Countries around the world struggled to process a bleak new twist in the nearly 2-year pandemic, with the World Health Organization warning Monday that omicron, a highly mutated variant of the coronavirus, poses a “very high” global risk of new ones. outbreaks.
The emergence of the variant “underlines how dangerous and precarious our situation is,” WHO chief Tedros Adhanom Ghebreyesus said Monday.
“We shouldn’t need another wake-up call,” Tedros said. “We should all be wide awake to the threat of this virus.”
In measures reminiscent of the early days of the outbreak, when the virus spread rapidly around the world, some governments have moved to impose travel bans and border closures in an effort to keep the variant at bay.
Japan said Monday it would ban non-citizens and become the second country after Israel to do so. Morocco went one step further, blocking all inbound flights for two weeks, and many countries have restricted travel from South Africa, where the variant was discovered last week.
But omicron has already been detected in more than a dozen countries, including the US’s northern neighbor Canada, and health authorities said the variant’s infectivity and the wide geographic distribution of existing cases suggest it’s already in wide circulation.
Regions where the mutation has been found range from Europe to the Middle East to East Asia, in countries such as Great Britain, Germany, France, Portugal, Denmark, Israel, Hong Kong and Australia.
Experts stressed that much is still unknown about this variant, including the severity of the disease it causes — no deaths have yet been attributed to it — and how effective existing vaccines are against it.
Finding even preliminary answers to these questions will likely take a week or two, said Dr. Anthony Fauci, the Biden administration’s chief COVID-19 adviser. While no cases have been reported in the US yet, Fauci told ABC’s “Good Morning America” on Monday that it was “inevitable” that the variant would find a way in.
In Washington, President Joe Biden said ommicron was “a cause for concern, not a cause for panic.” He used a White House speech to again call on Americans to get vaccinated and get a booster vaccination if they had already received the vaccine.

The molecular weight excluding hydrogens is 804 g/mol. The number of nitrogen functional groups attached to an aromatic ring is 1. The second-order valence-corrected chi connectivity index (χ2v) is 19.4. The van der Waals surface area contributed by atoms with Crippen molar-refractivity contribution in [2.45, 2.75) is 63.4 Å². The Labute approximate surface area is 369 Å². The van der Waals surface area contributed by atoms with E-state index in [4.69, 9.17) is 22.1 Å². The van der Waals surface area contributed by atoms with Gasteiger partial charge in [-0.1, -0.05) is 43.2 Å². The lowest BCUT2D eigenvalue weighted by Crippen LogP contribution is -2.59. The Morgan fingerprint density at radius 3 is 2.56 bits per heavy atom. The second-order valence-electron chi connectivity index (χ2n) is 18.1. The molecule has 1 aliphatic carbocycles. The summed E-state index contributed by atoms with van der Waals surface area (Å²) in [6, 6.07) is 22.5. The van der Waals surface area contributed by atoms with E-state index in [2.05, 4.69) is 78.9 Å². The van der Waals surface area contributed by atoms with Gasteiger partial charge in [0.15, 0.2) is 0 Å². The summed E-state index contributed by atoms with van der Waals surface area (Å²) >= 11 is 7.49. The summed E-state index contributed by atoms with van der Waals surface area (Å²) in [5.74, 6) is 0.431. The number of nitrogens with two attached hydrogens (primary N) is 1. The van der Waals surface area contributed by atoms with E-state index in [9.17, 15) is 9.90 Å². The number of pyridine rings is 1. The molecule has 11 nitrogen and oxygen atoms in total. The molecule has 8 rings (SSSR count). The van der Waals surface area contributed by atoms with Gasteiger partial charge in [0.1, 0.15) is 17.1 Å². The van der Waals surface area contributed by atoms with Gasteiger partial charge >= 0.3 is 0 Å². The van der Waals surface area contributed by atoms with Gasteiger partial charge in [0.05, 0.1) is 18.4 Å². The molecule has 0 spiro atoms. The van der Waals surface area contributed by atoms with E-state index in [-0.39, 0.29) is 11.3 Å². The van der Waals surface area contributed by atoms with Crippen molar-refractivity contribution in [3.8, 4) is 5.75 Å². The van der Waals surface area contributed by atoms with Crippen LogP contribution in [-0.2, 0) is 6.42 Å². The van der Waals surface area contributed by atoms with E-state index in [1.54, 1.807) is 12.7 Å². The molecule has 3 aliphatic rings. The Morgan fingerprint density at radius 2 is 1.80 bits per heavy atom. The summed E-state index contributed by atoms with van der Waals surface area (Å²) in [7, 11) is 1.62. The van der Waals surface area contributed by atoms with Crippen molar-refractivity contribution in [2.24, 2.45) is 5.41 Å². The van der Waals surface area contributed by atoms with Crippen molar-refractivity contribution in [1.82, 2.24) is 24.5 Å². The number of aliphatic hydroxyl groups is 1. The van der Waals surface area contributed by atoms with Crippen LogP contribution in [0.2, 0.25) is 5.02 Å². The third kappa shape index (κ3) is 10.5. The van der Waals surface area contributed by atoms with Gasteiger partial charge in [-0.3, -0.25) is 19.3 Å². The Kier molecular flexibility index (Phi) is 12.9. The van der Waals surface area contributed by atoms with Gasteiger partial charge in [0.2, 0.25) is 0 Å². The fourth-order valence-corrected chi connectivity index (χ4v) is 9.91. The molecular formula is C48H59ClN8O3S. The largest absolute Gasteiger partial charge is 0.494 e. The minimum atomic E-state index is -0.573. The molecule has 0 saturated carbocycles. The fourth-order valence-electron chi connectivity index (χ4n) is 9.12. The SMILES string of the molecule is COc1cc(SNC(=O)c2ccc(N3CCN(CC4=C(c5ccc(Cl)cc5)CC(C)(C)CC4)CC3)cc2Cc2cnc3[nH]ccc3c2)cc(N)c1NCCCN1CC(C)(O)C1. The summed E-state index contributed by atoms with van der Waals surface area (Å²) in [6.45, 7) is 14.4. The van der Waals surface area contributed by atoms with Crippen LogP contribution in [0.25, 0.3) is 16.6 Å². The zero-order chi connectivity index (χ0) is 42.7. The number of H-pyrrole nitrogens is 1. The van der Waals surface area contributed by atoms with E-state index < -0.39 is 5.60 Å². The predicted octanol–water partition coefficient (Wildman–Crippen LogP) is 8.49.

The United Nations health organization WHO also urged its 194 member states to speed up vaccinations, especially for vulnerable groups. The group of seven health ministers held an emergency meeting on Monday about the new variant.
For a virus-ridden world, the news of the rise of omicron was a hard blow, heading into the New Year celebrations and the prospect of a third winter in the shadow of disease and disruption.
Global financial markets, which plummeted last week after South Africa’s announcement, stabilized somewhat, but in many countries there was a widespread feeling that neither the national economy nor any exhausted citizen would accept draconian measures such as a total shutdown.
In recent weeks, several European countries have been hit by protests over restrictions and mandates amid a fourth wave of COVID-19, some of which has spiraled into violence. In much of Europe, as in the United States, there is a small but deeply rooted anti-vaccine movement, often aligned with the far right.
The WHO and others have said that omicron is of particular concern because of the unprecedented number of peak mutations, which could affect the overall trajectory of the pandemic. “The overall global risk associated with the new variant of care, omicron, is rated very high,” the health service said.
Experts have long warned that poor countries’ limited access to vaccines — as well as vaccine hesitancy, when shots are readily available — gives the virus more opportunities to mutate.
Travel curbs are a much discussed remedy. The WHO suggested that countries take a “risk-based” approach, but added that vulnerable populations were at “significant” risk, especially in countries with low vaccination coverage.
Countries, including the United States, have moved to restrict travel from South Africa and at least seven other African countries. That led to complaints that South Africa was being punished for reporting its findings about the new variant quickly and transparently.
The WHO seemed to agree, with Tedros saying the current system “discourages countries warning others of threats that will inevitably land on their shores”.